Article  CAS  Google Scholar 

  26. Schreiber, J. et al. Error rates for nanopore discrimination among cytosine, methylcytosine, and hydroxymethylcytosine along individual DNA strands. Proc. Natl. Acad. Sci. USA 110, 18910–18915 (2013).

    Article  CAS  Google Scholar 

  27. Laszlo, A.H. et al. Decoding long nanopore sequencing reads of natural DNA. Nat. Biotechnol. 32, 829–833 (2014).

    Article  CAS  Google Scholar 

  28. Wescoe, Z.L., Schreiber, J. & Akeson, M. Nanopores discriminate among five C5-cytosine variants in DNA. J. Am. Chem. Soc. 136, 16582–16587 (2014).

    Article  CAS  Google Scholar 

  29. Meller, A., Nivon, L. & Branton, D. Voltage-driven DNA translocations through a nanopore. Phys. Rev. Lett. 86, 3435–3438 (2001).

    Article  CAS  Google Scholar 

  30. Niederweis, M. et al. Cloning of the mspA gene encoding a porin from Mycobacterium smegmatis. Mol. Microbiol. 33, 933–945 (1999).

    Article  CAS  Google Scholar 

  31. Trias, J. & Benz, R. Permeability of the cell wall of Mycobacterium smegmatis. Mol. Microbiol. 14, 283–290 (1994).

    Article  CAS  Google Scholar 

  32. Faller, M., Niederweis, M. & Schulz, G.E. The structure of a mycobacterial outer-membrane channel. Science 303, 1189–1192 (2004).

    Article  CAS  Google Scholar 

  33. Butler, T.Z., Pavlenok, M., Derrington, I.M., Niederweis, M. & Gundlach, J.H. Single-molecule DNA detection with an engineered MspA protein nanopore. Proc. Natl. Acad. Sci. USA 105, 20647–20652 (2008).

    Article  CAS  Google Scholar 

  34. Derrington, I.M. et al. Nanopore DNA sequencing with MspA. Proc. Natl. Acad. Sci. USA 107, 16060–16065 (2010).

    Article  CAS  Google Scholar 

  35. Jain, M. et al. Improved data analysis for the MinION nanopore sequencer. Nat. Methods 12, 351–356 (2015).

    Article  CAS  Google Scholar 

  36. Ip, C.L.C. et al. MinION Analysis and Reference Consortium: phase 1 data release and analysis. F1000Res. 4, 1075 (2015).

    Article  Google Scholar 

  37. Loman, N.J., Quick, J. & Simpson, J.T. A complete bacterial genome assembled de novo using only nanopore sequencing data. Nat. Methods 12, 733–735 (2015).

    Article  CAS  Google Scholar 

  38. Madoui, M.-A. et al. Genome assembly using Nanopore-guided long and error-free DNA reads. BMC Genomics 16, 327 (2015).

    Article  Google Scholar 

  39. Szalay, T. & Golovchenko, J.A. De novo sequencing and variant calling with nanopores using PoreSeq. Nat. Biotechnol. 33, 1087–1091 (2015).

    Article  CAS  Google Scholar 

  40. Ashton, P.M. et al. MinION nanopore sequencing identifies the position and structure of a bacterial antibiotic resistance island. Nat. Biotechnol. 33, 296–300 (2015).

    Article  CAS  Google Scholar 

  41. Quick, J., Quinlan, A.R. & Loman, N.J. A reference bacterial genome dataset generated on the MinION portable single-molecule nanopore sequencer. Gigascience 3, 22 (2014).

    Article  Google Scholar 

  42. Bolisetty, M.T., Rajadinakaran, G. & Graveley, B.R. Determining exon connectivity in complex mRNAs by nanopore sequencing. Genome Biol. 16, 204 (2015).

    Article  Google Scholar 

  43. Norris, A.L., Workman, R.E., Fan, Y., Eshleman, J.R. & Timp, W. Nanopore sequencing detects structural variants in cancer. Cancer Biol. Ther. 10.1080/15384047.2016.1139236 (19 January 2016).

  44. Peters, B.A. et al. Accurate whole-genome sequencing and haplotyping from 10 to 20 human cells. Nature 487, 190–195 (2012).

    Article  CAS  Google Scholar 

  45. Bhattacharya, S. et al. Molecular dynamics study of MspA arginine mutants predicts slow DNA translocations and ion current blockades indicative of DNA sequence. ACS Nano 6, 6960–6968 (2012).

    Article  CAS  Google Scholar 

  46. Manrao, E.A., Derrington, I.M., Pavlenok, M., Niederweis, M. & Gundlach, J.H. Nucleotide discrimination with DNA immobilized in the MspA nanopore. PLoS One 6, e25723 (2011).

    Article  CAS  Google Scholar 

  47. Viterbi, A.J. Error bounds for convolutional codes and an asymptotically optimum decoding algorithm. IEEE Trans. Inf. Theory 13, 260–269 (1967).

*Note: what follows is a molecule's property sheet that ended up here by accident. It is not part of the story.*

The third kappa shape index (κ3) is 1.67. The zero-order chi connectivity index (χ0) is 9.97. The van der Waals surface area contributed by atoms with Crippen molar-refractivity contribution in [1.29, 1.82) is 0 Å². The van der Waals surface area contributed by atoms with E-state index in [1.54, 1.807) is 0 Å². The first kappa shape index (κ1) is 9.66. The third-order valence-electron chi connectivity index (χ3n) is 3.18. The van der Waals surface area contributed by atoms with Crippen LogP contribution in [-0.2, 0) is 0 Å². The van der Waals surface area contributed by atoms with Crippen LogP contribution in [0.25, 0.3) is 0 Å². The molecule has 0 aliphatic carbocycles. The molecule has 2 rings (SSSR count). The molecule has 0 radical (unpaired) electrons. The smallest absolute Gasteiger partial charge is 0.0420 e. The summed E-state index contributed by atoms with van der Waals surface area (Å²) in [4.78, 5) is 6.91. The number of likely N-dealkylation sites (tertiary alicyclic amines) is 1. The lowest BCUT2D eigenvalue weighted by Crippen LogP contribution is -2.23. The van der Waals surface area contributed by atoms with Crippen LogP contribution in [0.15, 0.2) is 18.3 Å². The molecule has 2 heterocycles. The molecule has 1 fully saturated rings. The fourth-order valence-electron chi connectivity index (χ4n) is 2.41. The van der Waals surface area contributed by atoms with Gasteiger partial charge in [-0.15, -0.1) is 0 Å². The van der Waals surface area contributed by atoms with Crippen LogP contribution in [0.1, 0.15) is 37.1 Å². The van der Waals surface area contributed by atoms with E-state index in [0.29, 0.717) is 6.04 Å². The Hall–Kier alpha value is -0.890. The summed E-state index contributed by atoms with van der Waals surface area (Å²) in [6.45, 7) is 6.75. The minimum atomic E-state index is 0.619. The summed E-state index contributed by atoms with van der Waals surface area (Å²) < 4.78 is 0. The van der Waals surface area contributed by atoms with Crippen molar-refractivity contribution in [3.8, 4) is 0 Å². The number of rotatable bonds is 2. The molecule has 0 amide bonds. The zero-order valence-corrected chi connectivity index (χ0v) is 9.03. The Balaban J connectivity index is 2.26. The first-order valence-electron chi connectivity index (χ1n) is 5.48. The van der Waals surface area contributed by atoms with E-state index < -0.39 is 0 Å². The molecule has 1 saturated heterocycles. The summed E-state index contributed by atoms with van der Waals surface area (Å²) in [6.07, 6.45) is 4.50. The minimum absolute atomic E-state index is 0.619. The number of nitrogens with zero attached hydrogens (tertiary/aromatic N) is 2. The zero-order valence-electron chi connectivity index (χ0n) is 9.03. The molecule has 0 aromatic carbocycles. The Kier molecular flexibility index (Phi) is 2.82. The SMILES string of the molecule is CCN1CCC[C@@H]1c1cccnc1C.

Article  Google Scholar 

  48. Timp, W., Comer, J. & Aksimentiev, A. DNA base-calling from a nanopore using a Viterbi algorithm. Biophys. J. 102, L37–L39 (2012).

    Article  CAS  Google Scholar 

  49. Kuan, A.T., Lu, B., Xie, P., Szalay, T. & Golovchenko, J.A. Electrical pulse fabrication of graphene nanopores in electrolyte solution. Appl. Phys. Lett. 106, 203109 (2015).

    Article  Google Scholar 

  50. Garaj, S., Liu, S., Golovchenko, J.A. & Branton, D. Molecule-hugging graphene nanopores. Proc. Natl. Acad. Sci. USA 110, 12192–12196 (2013).

    Article  CAS  Google Scholar 

  51. Gershow, M. & Golovchenko, J.A. Recapturing and trapping single molecules with a solid-state nanopore. Nat. Nanotechnol. 2, 775–779 (2007).

    Article  CAS  Google Scholar 

  52. Goyal, P. et al. Structural and mechanistic insights into the bacterial amyloid secretion channel CsgG. Nature 516, 250–253 (2014).

    Article  CAS  Google Scholar 

  53. Hoenen, T. et al. Nanopore sequencing as a rapidly deployable Ebola outbreak tool. Emerg. Infect. Dis. 22, 331–334 (2016).

    Article  CAS  Google Scholar 

  54. Quick, J. et al. Real-time, portable genome sequencing for Ebola surveillance. Nature 10.1038/nature16996 (3 February 2016).

Download references

Acknowledgements

The authors are funded by the National Human Genome Research Institute of the National Institutes of Health award numbers HG006321, HG007827 and HG003703.

Author information

Authors and Affiliations

Authors

Corresponding author

Correspondence to David Deamer.

Ethics declarations

Competing interests

All of the authors are members of the Technology Advisory Board of Oxford Nanopore Technologies, Oxford, UK, for which they receive compensation, including stock options of unknown value that may exceed $10,000. They are inventors on the following nanopore sequencing–related US patents owned by their respective universities: 5,795,782; 6,015,714; 6,267,193; 6,267,872; 6,362,002; 6,464,842; 6,428,959; 6,673,615; 6,746,594; 6,783,643; 6,936,433; 7,118,657; 7,189,503; 7,238,485; 7,258,838; 7,253,434; 7,466,069; 7,435,353; 7,468,271; 7,582,490; 7,803,607; 7,846,738; 7,993,538; 7,969,079; 8,092,697; 8,726,465.

Rights and permissions

Reprints and Permissions

About this article

Verify currency and authenticity via CrossMark

Cite this article

Deamer, D., Akeson, M. & Branton, D. Three decades of nanopore sequencing. Nat Biotechnol 34, 518–524 (2016). https://doi.org/10.1038/nbt.3423

Download citation

  • Published:

  • Issue Date:

  • DOI: https://doi.org/10.1038/nbt.3423

This article is cited by

Search

Quick links

Nature Briefing

Sign up for the Nature Briefing newsletter — what matters in science, free to your inbox daily.

Get the most important science stories of the day, free in your inbox. Sign up for Nature Briefing